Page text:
baram

I create in a wide range of disciplines and materials. My work establishes the relationship between disrupted landscapes and displacement. An index of the trek1 of pilgrim, refugee, pioneer, and the exiled. Challenging the man-made borders of geography and culture.

My work extends my practice of African philosophy. A belief that ancestors got reunified and digested back into the earth. Leaving behind their imprints of rituals, ceremonies, trauma, and survival. The crust of the earth has become a bruised epidermis retaining tragedy and prosperity. A mute witness of the course of humanity. In my work, I excavate the testimonies of interrupted lives out of landscapes. This process in return offers a means to rebuild collective memory. To develop new modes of organizing experience. Giving reinterpretations to our transactions with nature and our translations of cultural inheritance.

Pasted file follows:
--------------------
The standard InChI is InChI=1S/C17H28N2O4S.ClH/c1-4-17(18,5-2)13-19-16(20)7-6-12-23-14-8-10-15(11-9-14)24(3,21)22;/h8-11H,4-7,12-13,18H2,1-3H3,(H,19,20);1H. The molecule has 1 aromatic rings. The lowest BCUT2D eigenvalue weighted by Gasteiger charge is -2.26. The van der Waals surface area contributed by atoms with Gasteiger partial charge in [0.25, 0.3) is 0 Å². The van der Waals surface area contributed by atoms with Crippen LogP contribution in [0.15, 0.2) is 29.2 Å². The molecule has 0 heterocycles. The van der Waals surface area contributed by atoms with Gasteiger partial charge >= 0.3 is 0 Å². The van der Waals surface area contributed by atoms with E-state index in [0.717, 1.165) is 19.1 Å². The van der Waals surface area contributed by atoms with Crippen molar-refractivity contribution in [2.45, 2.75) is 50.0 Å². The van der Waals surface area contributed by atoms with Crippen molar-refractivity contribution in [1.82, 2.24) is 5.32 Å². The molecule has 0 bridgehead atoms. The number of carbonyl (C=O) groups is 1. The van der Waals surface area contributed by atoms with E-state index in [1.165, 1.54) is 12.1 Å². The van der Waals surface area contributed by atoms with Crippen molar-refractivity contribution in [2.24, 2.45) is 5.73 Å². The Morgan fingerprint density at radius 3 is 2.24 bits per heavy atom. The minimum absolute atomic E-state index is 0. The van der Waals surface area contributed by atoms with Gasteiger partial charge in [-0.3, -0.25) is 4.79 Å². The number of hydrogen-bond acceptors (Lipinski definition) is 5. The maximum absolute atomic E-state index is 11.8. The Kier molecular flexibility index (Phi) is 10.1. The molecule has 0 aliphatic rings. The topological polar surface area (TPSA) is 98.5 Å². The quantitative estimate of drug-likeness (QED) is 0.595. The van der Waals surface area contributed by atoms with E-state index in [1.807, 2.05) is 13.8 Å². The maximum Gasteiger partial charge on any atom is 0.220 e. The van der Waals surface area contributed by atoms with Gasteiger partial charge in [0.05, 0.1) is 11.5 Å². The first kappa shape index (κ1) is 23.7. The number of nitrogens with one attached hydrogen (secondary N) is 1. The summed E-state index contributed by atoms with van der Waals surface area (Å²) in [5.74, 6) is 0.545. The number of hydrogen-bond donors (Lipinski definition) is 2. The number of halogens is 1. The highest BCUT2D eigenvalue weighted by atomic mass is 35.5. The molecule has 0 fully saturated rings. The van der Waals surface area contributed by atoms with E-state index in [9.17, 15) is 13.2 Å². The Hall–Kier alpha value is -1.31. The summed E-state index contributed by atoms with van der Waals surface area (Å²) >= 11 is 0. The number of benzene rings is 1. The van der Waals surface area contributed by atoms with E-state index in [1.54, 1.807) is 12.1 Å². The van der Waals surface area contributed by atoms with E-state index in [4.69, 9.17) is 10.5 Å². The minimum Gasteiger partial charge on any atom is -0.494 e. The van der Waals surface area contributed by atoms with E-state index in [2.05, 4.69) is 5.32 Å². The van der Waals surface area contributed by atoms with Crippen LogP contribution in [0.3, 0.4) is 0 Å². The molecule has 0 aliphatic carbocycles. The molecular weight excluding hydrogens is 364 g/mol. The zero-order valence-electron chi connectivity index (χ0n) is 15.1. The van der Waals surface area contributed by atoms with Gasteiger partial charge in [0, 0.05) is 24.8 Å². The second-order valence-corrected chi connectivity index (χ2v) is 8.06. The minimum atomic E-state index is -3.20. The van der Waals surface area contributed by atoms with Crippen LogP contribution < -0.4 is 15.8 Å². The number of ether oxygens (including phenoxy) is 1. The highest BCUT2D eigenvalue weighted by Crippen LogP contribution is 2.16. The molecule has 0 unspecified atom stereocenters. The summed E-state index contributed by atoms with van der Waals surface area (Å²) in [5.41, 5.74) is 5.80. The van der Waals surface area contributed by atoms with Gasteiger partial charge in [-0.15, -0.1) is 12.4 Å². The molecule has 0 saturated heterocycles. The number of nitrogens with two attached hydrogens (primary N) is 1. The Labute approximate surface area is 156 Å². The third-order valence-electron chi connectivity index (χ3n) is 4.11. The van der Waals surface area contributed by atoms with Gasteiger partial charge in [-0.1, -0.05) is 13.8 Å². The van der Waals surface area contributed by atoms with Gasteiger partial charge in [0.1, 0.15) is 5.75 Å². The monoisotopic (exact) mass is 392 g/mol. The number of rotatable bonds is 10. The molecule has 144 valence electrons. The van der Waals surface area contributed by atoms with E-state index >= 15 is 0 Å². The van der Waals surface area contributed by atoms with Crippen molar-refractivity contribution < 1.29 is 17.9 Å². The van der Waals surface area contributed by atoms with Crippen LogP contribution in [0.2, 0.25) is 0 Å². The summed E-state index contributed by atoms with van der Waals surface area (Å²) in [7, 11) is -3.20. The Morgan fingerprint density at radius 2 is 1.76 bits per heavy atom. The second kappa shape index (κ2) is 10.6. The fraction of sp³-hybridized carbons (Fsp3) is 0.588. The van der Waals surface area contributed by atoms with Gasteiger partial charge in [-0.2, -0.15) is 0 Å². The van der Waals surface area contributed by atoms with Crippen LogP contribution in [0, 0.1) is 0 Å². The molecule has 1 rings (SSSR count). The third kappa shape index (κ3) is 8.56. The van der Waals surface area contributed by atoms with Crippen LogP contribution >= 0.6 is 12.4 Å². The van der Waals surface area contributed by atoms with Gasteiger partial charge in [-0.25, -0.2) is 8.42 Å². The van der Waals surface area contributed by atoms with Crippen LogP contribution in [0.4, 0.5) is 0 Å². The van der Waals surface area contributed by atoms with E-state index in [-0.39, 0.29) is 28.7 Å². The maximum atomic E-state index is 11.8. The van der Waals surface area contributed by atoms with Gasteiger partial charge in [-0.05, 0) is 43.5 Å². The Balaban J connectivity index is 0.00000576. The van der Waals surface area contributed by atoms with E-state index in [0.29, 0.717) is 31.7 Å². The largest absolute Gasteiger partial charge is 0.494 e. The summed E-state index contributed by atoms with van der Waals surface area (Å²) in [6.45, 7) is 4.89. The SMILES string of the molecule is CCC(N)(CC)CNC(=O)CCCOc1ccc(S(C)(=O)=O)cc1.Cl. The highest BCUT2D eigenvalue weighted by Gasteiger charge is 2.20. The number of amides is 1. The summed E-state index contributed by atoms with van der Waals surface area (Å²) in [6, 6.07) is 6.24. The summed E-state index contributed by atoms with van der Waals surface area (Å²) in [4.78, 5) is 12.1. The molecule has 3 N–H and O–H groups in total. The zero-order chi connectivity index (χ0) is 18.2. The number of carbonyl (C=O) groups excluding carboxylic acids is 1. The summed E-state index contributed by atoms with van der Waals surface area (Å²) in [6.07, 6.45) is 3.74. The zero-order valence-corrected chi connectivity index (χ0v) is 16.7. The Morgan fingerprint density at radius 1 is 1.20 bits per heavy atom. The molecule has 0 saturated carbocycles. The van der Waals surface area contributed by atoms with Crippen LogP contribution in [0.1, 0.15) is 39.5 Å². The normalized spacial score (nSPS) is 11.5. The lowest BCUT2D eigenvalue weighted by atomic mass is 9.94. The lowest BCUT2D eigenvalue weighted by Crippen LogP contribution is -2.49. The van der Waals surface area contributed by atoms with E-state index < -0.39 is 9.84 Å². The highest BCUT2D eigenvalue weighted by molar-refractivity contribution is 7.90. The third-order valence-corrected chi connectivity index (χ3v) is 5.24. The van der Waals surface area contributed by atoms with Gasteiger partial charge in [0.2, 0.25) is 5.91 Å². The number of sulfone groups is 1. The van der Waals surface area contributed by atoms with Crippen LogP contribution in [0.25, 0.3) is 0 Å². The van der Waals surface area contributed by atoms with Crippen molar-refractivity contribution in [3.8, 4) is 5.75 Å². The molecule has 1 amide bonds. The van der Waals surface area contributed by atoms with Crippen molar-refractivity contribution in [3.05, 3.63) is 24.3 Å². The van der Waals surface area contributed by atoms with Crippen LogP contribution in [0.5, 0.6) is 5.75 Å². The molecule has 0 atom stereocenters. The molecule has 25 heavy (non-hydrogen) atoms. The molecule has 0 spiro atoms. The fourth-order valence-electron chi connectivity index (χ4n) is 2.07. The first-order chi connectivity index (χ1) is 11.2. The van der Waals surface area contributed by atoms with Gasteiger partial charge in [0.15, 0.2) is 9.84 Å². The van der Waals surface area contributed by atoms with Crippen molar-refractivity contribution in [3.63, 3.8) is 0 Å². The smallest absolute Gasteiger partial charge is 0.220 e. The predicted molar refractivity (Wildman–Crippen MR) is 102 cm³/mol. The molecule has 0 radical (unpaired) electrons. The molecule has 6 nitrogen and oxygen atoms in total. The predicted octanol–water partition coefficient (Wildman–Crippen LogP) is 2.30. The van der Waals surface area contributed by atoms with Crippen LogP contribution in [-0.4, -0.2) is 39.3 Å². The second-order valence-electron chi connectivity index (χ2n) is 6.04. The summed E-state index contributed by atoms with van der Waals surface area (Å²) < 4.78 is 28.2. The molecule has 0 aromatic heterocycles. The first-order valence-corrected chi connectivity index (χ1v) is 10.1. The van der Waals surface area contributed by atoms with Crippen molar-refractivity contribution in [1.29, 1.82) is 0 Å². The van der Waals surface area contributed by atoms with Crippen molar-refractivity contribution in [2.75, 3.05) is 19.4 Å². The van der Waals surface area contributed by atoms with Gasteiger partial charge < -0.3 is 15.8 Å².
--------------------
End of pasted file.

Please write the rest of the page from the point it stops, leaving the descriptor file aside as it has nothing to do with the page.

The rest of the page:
My two and three-dimensional ensembles2 are mixing archaic materials and found objects with alternative process photographs. I am using rust, wood, molder fabrics, and earth to reference my interest in the ritual. A reminder of ancestors moving across the uncharted sea, steppe, ice, desert, and forest. The surface of my ensembles is weathering manipulation of photographs and reclaimed fabrics resembling the texture of the crust of the earth.


1. trekked, trek·king, treks (i) To make a slow or arduous journey. (ii) To journey on foot, especially to hike through mountainous areas.(iii) South African, To travel by ox wagon.
2. Ensembles. Starting as mixed media collages that can grow into three-dimensional work. Combining disciplines – sculpture, painting, photography and installation.

baram